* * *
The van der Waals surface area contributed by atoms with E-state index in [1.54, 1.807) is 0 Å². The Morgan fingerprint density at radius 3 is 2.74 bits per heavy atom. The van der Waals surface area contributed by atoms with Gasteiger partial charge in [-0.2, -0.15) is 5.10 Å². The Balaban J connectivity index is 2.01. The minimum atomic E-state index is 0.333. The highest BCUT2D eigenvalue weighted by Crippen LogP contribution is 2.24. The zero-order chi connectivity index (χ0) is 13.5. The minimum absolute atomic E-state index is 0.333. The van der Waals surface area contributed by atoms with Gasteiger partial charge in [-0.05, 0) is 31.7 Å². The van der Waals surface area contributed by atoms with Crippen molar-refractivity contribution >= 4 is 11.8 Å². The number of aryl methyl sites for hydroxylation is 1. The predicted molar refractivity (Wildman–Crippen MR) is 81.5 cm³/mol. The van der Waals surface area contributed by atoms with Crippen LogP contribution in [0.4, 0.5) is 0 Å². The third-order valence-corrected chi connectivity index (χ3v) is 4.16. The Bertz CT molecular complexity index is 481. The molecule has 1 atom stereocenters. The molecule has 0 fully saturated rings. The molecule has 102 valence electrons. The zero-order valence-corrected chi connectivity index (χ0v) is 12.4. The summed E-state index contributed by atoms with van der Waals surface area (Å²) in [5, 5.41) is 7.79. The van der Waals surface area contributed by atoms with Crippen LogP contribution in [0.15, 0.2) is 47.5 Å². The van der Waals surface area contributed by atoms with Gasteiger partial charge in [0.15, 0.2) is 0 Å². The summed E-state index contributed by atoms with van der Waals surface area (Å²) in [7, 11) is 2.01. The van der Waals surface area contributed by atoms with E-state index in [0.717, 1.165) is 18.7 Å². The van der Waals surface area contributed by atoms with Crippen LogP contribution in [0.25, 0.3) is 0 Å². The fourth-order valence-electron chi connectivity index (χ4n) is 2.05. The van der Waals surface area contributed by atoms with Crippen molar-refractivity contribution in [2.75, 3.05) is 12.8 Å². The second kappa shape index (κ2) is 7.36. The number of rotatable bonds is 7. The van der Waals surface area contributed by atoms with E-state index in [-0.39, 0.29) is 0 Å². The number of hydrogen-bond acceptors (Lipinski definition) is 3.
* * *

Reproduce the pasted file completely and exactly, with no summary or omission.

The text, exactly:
The van der Waals surface area contributed by atoms with E-state index in [1.54, 1.807) is 0 Å². The Morgan fingerprint density at radius 3 is 2.74 bits per heavy atom. The van der Waals surface area contributed by atoms with Gasteiger partial charge in [-0.2, -0.15) is 5.10 Å². The Balaban J connectivity index is 2.01. The minimum atomic E-state index is 0.333. The highest BCUT2D eigenvalue weighted by Crippen LogP contribution is 2.24. The zero-order chi connectivity index (χ0) is 13.5. The minimum absolute atomic E-state index is 0.333. The van der Waals surface area contributed by atoms with Gasteiger partial charge in [-0.05, 0) is 31.7 Å². The van der Waals surface area contributed by atoms with Crippen molar-refractivity contribution >= 4 is 11.8 Å². The number of aryl methyl sites for hydroxylation is 1. The predicted molar refractivity (Wildman–Crippen MR) is 81.5 cm³/mol. The van der Waals surface area contributed by atoms with Crippen LogP contribution in [0.4, 0.5) is 0 Å². The third-order valence-corrected chi connectivity index (χ3v) is 4.16. The Bertz CT molecular complexity index is 481. The molecule has 1 atom stereocenters. The molecule has 0 fully saturated rings. The molecule has 102 valence electrons. The zero-order valence-corrected chi connectivity index (χ0v) is 12.4. The summed E-state index contributed by atoms with van der Waals surface area (Å²) in [5, 5.41) is 7.79. The van der Waals surface area contributed by atoms with Crippen LogP contribution in [0.15, 0.2) is 47.5 Å². The van der Waals surface area contributed by atoms with Gasteiger partial charge in [0.15, 0.2) is 0 Å². The summed E-state index contributed by atoms with van der Waals surface area (Å²) in [7, 11) is 2.01. The van der Waals surface area contributed by atoms with E-state index in [0.717, 1.165) is 18.7 Å². The van der Waals surface area contributed by atoms with Crippen LogP contribution in [0.25, 0.3) is 0 Å². The fourth-order valence-electron chi connectivity index (χ4n) is 2.05. The van der Waals surface area contributed by atoms with Crippen molar-refractivity contribution in [2.75, 3.05) is 12.8 Å². The second kappa shape index (κ2) is 7.36. The number of rotatable bonds is 7. The van der Waals surface area contributed by atoms with E-state index in [-0.39, 0.29) is 0 Å². The number of hydrogen-bond acceptors (Lipinski definition) is 3.